It shouldn’t come as a jump scare to moviegoers about horror’s recent dominance. Fueled by a mix of terrifyingly good originals such as Get Out, A Quiet Place and Midsommar, and remakes for Halloween, Child’s Play and Stephen King’s IT (previously a miniseries), the genre has become magnificently popular again. Lin Shaye, who has starred in many horror entries through the years, such as Critters, Insidious, Ouija and the new Grudge remake, had this to say about why the genre is doing so well:

CinemaBlend’s own Jeff McCobb sat down with Lin Shaye ahead of the recent release of The Grudge, and she gave some interesting insights as to why she thinks horror is so popular right now. The actress said in the genre, the very powerful emotions associated with our greatest fears are being exploited, and audiences are interested in going down that dark hole. She talked about how people want to feel scared in a safe place, and horror movies provide them this sanctuary of sorts.

This certainly sounds right even though we may not regularly assess why exactly we get excited about scary movies. Lin Shaye has certainly had a part in the horror renaissance since she appeared in James Wan’s Insidious. The 2011 film was a commercial success with its $97 million worldwide haul on a $1.5 million production budget. It spawned an even more financially successful sequel and led Wan to create the Conjuring universe – also featuring the Annabelle and Nun films.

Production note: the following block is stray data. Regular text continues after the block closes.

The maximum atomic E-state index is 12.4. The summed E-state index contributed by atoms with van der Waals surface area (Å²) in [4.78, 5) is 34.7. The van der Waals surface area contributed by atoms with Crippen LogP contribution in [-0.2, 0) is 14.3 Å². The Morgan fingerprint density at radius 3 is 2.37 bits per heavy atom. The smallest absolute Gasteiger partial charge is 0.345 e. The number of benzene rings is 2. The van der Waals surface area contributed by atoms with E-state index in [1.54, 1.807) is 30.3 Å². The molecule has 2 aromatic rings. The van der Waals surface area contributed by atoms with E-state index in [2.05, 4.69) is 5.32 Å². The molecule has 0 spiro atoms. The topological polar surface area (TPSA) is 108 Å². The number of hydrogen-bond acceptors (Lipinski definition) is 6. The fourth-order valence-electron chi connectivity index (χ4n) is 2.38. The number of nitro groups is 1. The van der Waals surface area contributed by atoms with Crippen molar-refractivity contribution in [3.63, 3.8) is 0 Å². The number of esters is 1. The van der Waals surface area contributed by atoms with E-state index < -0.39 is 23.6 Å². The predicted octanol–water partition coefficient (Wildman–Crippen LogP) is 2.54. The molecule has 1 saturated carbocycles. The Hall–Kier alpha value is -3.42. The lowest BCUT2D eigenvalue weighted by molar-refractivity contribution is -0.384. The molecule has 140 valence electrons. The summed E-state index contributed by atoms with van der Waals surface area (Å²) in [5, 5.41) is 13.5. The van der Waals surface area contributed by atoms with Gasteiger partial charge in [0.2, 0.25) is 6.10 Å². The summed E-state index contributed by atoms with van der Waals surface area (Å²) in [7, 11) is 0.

The Grudge also isn’t scaring up much money at the box office. During its first weekend (as the only newcomer in the lot too), the movie, made on a reported $10 million production budget, only brought in a meager $11 million domestically. It took the fourth spot below Star Wars: Rise of Skywalker, Jumanji: The Next Level and Little Women.

The movie is the second American reboot of 2002 Japanese film Ju-on. It’s about a house that is cursed by a vengeful ghost who haunts all who enter its doors. The first Grudge came out in 2004 and starred Buffy the Vampire Slayer’s Sarah Michelle Gellar, and was followed by a sequel two years later.


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